Over the past month or so, I’ve been teaching a series of soup classes at our local senior center. I was honored to be asked back again this year – what a rewarding experience to say the least. The ladies in the class were all so gracious and it was really fun to swap food shopping tips and stories. I didn’t have a set menu for any of these classes; instead, I polled the class to see what they wanted to make next. One bowl soup meals seemed to be overwhelmingly the favorite.
One of the soups I made during this soup class series was this Easy Vegetable Bean and Pasta Soup, a bowl of comfort that has all the elements to nourish the body. There are endless possibilities when making soup. Vegetables can easily be added or swapped out. Different beans can be used. Favorite pasta shapes can be added. The base, however, is always consistent. I saute onion, carrot and celery until fragrant, then start adding the other ingredients. The idea behind teaching this soup to the class was to demonstrate that soup is extremely flexible and can provide a complete meal in a short amount of time.
You can cook the pasta directly in the soup or you can simply add some leftover cooked pasta. Just remember to add more liquid (broth or water) if you choose to cook the pasta in the soup.
Today, a group of bloggers is celebrating Severine von Tscharner Fleming, one of the Top 50 Women Game Changers In Food. I had never heard of Severine, but according to Gourmet Live, she is the founder and director of the Greenhorns, whose mission is to recruit, promote, and support young farmers. “The upshot: Nonindustrial farming is fun and it’s hip; it’s an explosive movement. And this is indubitably a good thing.” According to their website, Greenhorns is a land-based non profit serving young farmers across America whose mission is to recruit, support, promote and support young farmers in America.
In addition to creating an interactive map charting farmers under 40, Severine is making ‘‘The Greenhorns,’’ a documentary on ‘‘organic entrepreneurs.’’ ‘‘I want to show how sweet and honest and brave and purposeful they are,’’ she said of her subjects.
I thought this simple soup recipe chock full of farm fresh vegetables was representative of the movement that Severine is spearheading. Served with some whole grain bread topped with fresh mozzarella, tomato and basil, this made a nice satisfying lunch that I think Severine would approve of – I know the ladies in my class did.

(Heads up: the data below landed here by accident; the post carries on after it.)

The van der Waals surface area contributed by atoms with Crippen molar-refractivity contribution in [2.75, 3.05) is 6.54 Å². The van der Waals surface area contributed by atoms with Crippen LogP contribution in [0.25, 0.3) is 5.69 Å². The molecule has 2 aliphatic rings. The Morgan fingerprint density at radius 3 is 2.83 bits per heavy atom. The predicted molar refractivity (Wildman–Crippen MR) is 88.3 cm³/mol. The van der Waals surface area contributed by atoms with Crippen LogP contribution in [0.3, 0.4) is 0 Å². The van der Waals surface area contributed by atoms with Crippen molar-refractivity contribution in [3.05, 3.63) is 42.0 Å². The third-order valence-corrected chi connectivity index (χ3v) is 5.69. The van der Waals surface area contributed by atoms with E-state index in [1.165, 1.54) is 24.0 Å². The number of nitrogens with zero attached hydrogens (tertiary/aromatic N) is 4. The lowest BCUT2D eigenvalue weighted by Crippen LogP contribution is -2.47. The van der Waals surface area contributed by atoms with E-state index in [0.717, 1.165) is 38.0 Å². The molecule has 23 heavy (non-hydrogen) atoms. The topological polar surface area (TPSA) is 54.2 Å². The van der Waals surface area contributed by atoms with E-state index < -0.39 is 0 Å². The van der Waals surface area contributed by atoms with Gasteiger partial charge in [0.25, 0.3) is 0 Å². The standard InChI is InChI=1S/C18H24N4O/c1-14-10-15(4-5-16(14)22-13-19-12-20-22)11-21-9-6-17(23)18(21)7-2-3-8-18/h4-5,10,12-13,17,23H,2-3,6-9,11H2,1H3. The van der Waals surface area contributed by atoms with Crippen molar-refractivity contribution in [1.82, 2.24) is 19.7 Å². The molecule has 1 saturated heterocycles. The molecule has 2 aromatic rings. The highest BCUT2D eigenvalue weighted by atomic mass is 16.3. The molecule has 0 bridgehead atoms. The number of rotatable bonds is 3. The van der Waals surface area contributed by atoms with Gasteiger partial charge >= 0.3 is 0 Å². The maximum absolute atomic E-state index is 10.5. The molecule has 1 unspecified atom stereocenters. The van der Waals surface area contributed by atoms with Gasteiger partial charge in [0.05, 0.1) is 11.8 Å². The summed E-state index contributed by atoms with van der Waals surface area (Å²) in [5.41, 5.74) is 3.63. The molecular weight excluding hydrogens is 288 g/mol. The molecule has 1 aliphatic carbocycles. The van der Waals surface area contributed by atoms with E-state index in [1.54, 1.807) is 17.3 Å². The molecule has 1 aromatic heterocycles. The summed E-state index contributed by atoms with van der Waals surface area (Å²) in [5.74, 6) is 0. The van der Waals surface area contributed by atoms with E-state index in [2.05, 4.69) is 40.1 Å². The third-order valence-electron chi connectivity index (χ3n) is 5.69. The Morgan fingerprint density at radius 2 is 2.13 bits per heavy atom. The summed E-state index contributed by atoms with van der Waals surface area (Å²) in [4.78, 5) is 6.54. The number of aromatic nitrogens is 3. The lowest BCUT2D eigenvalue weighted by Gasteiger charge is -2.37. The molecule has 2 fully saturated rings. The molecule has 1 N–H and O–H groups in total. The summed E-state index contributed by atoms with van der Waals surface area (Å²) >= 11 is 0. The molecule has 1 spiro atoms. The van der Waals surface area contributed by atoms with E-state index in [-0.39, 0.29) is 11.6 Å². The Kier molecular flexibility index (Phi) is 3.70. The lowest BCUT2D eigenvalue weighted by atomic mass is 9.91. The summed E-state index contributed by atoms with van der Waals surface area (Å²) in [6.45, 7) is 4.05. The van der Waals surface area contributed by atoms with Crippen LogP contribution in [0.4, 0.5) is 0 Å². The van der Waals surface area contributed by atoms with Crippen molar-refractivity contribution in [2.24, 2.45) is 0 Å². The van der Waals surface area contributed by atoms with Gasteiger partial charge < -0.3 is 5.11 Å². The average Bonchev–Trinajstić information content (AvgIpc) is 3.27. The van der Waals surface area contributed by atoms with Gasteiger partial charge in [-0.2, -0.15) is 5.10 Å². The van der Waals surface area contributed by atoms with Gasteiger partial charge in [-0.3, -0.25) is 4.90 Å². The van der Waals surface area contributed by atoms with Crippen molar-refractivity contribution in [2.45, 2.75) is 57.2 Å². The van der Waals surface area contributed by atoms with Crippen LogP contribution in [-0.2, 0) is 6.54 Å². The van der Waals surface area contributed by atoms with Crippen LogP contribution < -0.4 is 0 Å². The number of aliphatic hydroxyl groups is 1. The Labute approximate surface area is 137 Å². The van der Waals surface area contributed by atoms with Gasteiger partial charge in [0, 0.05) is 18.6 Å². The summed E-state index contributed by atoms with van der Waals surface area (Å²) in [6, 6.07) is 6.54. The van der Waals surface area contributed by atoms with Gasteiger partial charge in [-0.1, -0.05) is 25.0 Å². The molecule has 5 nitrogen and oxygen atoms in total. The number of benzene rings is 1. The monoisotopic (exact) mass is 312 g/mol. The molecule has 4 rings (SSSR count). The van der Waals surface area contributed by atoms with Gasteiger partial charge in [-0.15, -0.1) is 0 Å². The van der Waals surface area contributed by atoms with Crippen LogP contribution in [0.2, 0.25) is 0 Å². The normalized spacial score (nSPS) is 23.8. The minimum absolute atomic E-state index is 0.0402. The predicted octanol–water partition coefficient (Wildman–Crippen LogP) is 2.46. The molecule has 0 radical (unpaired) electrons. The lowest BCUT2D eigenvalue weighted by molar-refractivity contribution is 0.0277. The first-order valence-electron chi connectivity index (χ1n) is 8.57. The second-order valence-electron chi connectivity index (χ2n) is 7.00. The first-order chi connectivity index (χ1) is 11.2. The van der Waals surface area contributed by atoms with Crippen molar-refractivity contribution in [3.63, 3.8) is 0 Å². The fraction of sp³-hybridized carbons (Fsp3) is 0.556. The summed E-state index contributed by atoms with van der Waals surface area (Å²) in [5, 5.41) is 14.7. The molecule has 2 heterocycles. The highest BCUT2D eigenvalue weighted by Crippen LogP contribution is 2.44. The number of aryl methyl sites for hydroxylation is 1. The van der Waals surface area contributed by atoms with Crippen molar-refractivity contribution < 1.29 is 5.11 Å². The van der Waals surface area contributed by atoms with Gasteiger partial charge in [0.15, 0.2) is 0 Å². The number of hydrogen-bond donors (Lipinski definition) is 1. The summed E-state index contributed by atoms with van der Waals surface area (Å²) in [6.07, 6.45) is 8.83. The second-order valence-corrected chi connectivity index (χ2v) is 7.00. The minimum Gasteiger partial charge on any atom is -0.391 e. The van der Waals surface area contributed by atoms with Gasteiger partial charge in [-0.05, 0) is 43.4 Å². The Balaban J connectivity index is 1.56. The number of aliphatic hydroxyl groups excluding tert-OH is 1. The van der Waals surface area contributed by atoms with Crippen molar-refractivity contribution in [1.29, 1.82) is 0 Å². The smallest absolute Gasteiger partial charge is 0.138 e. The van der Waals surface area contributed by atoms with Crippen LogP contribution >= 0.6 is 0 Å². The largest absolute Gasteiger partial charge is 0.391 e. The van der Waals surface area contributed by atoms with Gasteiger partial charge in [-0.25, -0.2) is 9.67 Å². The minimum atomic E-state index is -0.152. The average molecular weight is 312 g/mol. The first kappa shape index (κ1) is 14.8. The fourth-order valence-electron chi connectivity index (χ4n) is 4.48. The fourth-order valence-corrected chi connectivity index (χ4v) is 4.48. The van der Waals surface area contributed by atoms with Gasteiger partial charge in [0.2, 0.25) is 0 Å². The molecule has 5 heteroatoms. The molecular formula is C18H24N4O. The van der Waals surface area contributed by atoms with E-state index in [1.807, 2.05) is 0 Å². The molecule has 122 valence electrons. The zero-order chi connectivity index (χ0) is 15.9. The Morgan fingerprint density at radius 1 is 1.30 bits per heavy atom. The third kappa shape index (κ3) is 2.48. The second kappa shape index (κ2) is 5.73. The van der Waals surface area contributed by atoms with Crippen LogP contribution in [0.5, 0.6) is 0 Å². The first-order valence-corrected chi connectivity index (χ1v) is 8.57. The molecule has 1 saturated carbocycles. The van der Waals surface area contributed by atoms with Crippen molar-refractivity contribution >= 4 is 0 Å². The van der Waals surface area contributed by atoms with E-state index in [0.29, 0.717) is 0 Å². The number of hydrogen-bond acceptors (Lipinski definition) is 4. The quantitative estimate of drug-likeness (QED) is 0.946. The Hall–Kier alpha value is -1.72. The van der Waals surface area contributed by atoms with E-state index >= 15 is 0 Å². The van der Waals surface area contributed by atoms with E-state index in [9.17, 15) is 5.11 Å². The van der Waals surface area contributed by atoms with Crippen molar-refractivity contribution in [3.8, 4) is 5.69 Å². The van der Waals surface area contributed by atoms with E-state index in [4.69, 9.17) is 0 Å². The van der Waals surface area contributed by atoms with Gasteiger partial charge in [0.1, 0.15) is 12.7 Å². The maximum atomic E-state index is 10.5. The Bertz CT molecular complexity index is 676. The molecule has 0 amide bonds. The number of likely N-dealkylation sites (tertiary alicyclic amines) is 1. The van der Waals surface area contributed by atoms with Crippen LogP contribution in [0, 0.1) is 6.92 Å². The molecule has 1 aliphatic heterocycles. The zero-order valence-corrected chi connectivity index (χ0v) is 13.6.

- 1 tablespoon olive oil
- 1 onion, finely chopped
- 1 carrot, finely chopped
- 1 celery stalk, finely chopped
- 2 garlic cloves, minced
- 1 teaspoon dried rosemary, thyme, or Herbs de Provence
- 1 zucchini, chopped
- 1½ cups (one 15-ounce can) small white beans or red beans
- 4 cups low sodium chicken broth or vegetable broth
- 1 cup cooked pasta
- 2 cups fresh spinach, kale, or other leafy green vegetable
- Heat oil in a soup pot. Add onion, carrot, celery and garlic.
- Saute until onions turn translucent, about 3-4 minutes.
- Add rosemary and thyme and saute another minute.
- Add zucchini, beans and broth.
- Bring soup to a boil, then reduce heat to low and simmer for 15-20 minutes until vegetables are tender.
- Stir in cooked pasta and cook until warmed through.
- Add spinach and cook about one minute until just cooked through.
If you’re interested in joining our group as we cook our way through this list of 50 influential women in food, just ask Mary from One Perfect Bite. Please stop by and take a look at what the rest of the group made this week in celebration of Severine von Tscharner Fleming:
Annie from Most Lovely Things
Linda from There and Back Again
Val from More Than Burnt Toast
Taryn from Have Kitchen Will Feed
Susan from The Spice Garden
Heather from girlichef
Miranda from Mangoes and Chutney
Mary from One Perfect Bite
Sue from The View from The Great Island
Barbara from Movable Feasts
Nancy from Picadillo
Kathleen from Bake Away With Me
Veronica from My Catholic Kitchen
Mireya of My Healthy Eating Habits
Claudia – Journey of an Italian Cook
Alyce – More Time at the Table
Amrita – Beetle’s Kitchen Escapades